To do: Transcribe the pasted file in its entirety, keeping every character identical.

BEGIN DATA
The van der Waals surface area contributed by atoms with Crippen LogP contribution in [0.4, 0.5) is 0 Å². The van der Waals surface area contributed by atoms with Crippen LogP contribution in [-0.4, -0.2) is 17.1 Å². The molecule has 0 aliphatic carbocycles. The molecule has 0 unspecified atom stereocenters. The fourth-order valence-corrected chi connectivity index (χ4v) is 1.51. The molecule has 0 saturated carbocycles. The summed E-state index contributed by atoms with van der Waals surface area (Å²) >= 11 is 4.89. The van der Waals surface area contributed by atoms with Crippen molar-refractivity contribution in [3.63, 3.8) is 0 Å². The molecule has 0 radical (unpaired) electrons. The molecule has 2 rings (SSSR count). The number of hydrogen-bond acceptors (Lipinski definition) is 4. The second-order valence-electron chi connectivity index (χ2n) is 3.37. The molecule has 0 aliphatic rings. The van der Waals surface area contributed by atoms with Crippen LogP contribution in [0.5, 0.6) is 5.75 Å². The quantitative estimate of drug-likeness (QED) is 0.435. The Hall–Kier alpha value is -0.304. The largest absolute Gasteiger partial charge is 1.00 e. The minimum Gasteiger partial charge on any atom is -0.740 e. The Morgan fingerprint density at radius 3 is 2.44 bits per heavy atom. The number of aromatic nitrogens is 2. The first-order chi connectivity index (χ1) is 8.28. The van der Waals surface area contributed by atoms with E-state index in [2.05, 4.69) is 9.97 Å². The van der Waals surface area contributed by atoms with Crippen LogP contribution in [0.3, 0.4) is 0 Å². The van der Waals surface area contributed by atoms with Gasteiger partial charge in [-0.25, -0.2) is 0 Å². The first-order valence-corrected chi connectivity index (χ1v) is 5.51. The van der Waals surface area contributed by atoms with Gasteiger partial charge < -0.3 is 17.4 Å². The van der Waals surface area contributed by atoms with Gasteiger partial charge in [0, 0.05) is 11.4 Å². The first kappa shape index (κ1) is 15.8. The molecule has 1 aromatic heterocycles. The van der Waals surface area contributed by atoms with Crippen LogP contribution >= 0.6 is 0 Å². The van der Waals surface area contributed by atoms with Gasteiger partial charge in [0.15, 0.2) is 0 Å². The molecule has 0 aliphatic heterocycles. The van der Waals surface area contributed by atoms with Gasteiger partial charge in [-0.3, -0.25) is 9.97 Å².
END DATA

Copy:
The van der Waals surface area contributed by atoms with Crippen LogP contribution in [0.4, 0.5) is 0 Å². The van der Waals surface area contributed by atoms with Crippen LogP contribution in [-0.4, -0.2) is 17.1 Å². The molecule has 0 aliphatic carbocycles. The molecule has 0 unspecified atom stereocenters. The fourth-order valence-corrected chi connectivity index (χ4v) is 1.51. The molecule has 0 saturated carbocycles. The summed E-state index contributed by atoms with van der Waals surface area (Å²) >= 11 is 4.89. The van der Waals surface area contributed by atoms with Crippen molar-refractivity contribution in [3.63, 3.8) is 0 Å². The molecule has 0 radical (unpaired) electrons. The molecule has 2 rings (SSSR count). The number of hydrogen-bond acceptors (Lipinski definition) is 4. The second-order valence-electron chi connectivity index (χ2n) is 3.37. The molecule has 0 aliphatic rings. The van der Waals surface area contributed by atoms with Crippen LogP contribution in [0.5, 0.6) is 5.75 Å². The quantitative estimate of drug-likeness (QED) is 0.435. The Hall–Kier alpha value is -0.304. The largest absolute Gasteiger partial charge is 1.00 e. The minimum Gasteiger partial charge on any atom is -0.740 e. The Morgan fingerprint density at radius 3 is 2.44 bits per heavy atom. The number of aromatic nitrogens is 2. The first-order chi connectivity index (χ1) is 8.28. The van der Waals surface area contributed by atoms with E-state index in [2.05, 4.69) is 9.97 Å². The van der Waals surface area contributed by atoms with Crippen LogP contribution in [0.3, 0.4) is 0 Å². The van der Waals surface area contributed by atoms with Gasteiger partial charge in [-0.25, -0.2) is 0 Å². The first-order valence-corrected chi connectivity index (χ1v) is 5.51. The van der Waals surface area contributed by atoms with Gasteiger partial charge < -0.3 is 17.4 Å². The van der Waals surface area contributed by atoms with Gasteiger partial charge in [0, 0.05) is 11.4 Å². The first kappa shape index (κ1) is 15.8. The molecule has 1 aromatic heterocycles. The van der Waals surface area contributed by atoms with Crippen LogP contribution >= 0.6 is 0 Å². The van der Waals surface area contributed by atoms with Gasteiger partial charge in [0.15, 0.2) is 0 Å². The molecule has 0 aliphatic heterocycles. The van der Waals surface area contributed by atoms with Gasteiger partial charge in [-0.3, -0.25) is 9.97 Å².